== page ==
For all those (few) who still deny the immediacy of global warming, ask yourself why NASA will relaunch, amid the world’s current race to Mars, its Orbiting Carbon Observatory on Tuesday to glean a better understanding of climate change and the carbon dioxide emissions suspected of causing it.
Our understanding already appears to be standing on quite solid ground.
“Carbon dioxide generated by human activities amounts to only a few percent of the total yearly atmospheric uptake or loss of carbon dioxide from plant life and geo-chemical processes on land and in the ocean,” said Gregg Marland, a professor in the Geology Department of Appalachian State University, in a NASA statement about the OCO-2’s launch. “This may not seem like much, but humans have essentially tipped the balance.”
Still not a believer? Just give a gander to some by-now-ancient images from NASA that already do a pretty good job chronicling climate change.
Above, according to a NASA slideshow, the Pine Island Glacier in Antarctica is seen “calving” a smaller floating glacier. Though this phenomenon happens a few times a decade, this new “calf” is twice a big as scientists typically record in the area, leading some to point to warming trends as the prime suspect.
Below, a little closer to home, NASA images of Lake Tahoe show the effects of severe drought that’s been plaguing the Sierra Nevada Mountains. How severe? Last year, the state of California registered the least amount of rainfall since recording began in 1850.
These are the types of targeted, dedicated time-lapse images needed to best understand the crisis, researchers say. But NASA also plans to use the OCO-2, a project that will cost $468 million, to better understand some persistent unknowns, such as where all of the carbon dioxide in the atmosphere has come from and what might be able to be done to mitigate climate problems as they become evident.
Marland attempts to paint a layman’s picture, from the stars looking down upon the Earth.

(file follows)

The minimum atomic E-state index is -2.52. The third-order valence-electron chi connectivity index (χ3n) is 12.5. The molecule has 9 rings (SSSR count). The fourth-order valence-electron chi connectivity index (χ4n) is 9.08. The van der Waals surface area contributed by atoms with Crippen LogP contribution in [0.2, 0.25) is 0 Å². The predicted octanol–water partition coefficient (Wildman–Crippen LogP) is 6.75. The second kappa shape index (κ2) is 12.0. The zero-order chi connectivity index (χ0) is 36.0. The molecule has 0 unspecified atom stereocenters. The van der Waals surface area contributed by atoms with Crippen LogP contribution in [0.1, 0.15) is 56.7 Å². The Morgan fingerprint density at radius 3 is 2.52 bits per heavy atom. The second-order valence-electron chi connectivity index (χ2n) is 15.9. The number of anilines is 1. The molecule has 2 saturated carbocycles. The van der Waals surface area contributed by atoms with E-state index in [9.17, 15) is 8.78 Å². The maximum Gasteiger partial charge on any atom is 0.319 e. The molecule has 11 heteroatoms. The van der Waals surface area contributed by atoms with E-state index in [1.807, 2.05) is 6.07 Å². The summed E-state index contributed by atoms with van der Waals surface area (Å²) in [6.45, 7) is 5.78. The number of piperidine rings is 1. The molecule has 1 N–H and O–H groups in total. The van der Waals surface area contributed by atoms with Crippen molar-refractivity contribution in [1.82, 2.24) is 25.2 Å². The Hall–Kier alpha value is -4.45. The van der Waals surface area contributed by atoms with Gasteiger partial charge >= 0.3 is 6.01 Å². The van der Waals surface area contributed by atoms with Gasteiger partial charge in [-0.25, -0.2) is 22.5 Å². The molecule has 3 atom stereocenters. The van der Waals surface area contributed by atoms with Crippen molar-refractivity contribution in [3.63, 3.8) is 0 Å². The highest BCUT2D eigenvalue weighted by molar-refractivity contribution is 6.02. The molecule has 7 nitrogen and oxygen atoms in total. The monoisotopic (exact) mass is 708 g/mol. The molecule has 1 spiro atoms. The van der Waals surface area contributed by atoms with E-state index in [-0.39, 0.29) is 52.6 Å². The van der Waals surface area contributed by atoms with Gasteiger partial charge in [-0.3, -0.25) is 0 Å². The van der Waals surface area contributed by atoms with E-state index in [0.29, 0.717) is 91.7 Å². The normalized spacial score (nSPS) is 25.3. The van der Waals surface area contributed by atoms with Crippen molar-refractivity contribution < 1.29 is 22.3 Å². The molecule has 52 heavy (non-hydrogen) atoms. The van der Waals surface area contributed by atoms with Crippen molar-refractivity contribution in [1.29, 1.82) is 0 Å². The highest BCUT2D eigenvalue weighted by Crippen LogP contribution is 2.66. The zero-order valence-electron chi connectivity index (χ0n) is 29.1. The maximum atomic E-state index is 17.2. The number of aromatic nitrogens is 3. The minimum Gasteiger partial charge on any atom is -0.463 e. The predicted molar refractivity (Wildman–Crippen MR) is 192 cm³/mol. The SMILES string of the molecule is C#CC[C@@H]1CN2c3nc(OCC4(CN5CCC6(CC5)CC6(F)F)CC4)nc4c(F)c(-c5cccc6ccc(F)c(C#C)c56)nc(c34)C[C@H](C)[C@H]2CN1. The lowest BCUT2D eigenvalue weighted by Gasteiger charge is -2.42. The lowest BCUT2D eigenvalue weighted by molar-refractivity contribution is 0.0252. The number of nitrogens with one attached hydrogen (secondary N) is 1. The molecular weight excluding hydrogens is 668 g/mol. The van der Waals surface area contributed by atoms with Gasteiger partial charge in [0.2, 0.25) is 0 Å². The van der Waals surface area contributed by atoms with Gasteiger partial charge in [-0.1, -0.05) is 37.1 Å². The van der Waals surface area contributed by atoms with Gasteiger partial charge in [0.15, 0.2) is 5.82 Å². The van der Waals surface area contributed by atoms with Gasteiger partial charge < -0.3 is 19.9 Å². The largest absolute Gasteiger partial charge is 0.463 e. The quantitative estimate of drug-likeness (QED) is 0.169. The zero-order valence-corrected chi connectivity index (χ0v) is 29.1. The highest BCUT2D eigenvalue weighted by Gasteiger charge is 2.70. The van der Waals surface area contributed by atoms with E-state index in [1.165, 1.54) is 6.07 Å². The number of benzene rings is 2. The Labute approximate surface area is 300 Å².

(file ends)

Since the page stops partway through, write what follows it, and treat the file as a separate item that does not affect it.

“If you visualize a column of air that stretches from Earth’s surface to the top of the atmosphere, the Orbiting Carbon Observatory-2 will identify how much of that vertical column is carbon dioxide, with an understanding that most is emitted at the surface,” he said. “Simply, it will act like a plane observing the smoke from forest fires down below, with the task of assessing where the fires are and how big they are. Compare that aerial capability with sending a lot of people into the forest looking for fires. The observatory will use its vantage point from space to capture a picture of where the sources and sinks of carbon dioxide are, rather than our cobbling data together from multiple sources with less frequency, reliability and detail.”
This birds’-eye view will be coupled with ground-based research, he said, to hopefully attain something that people someday might consider a viable solution:
“By tackling the problem from both perspectives, we’ll stand to achieve an independent, mutually compatible view of the carbon cycle. And the insight gained by combining these top-down and bottom-up approaches might take on special significance in the near future as our policymakers consider options for regulating carbon dioxide across the entire globe.”
It’s either this or continue to stand by and watch as the Earth melts away one drop at a time, as this NASA film depicts:
[Images courtesy of NASA]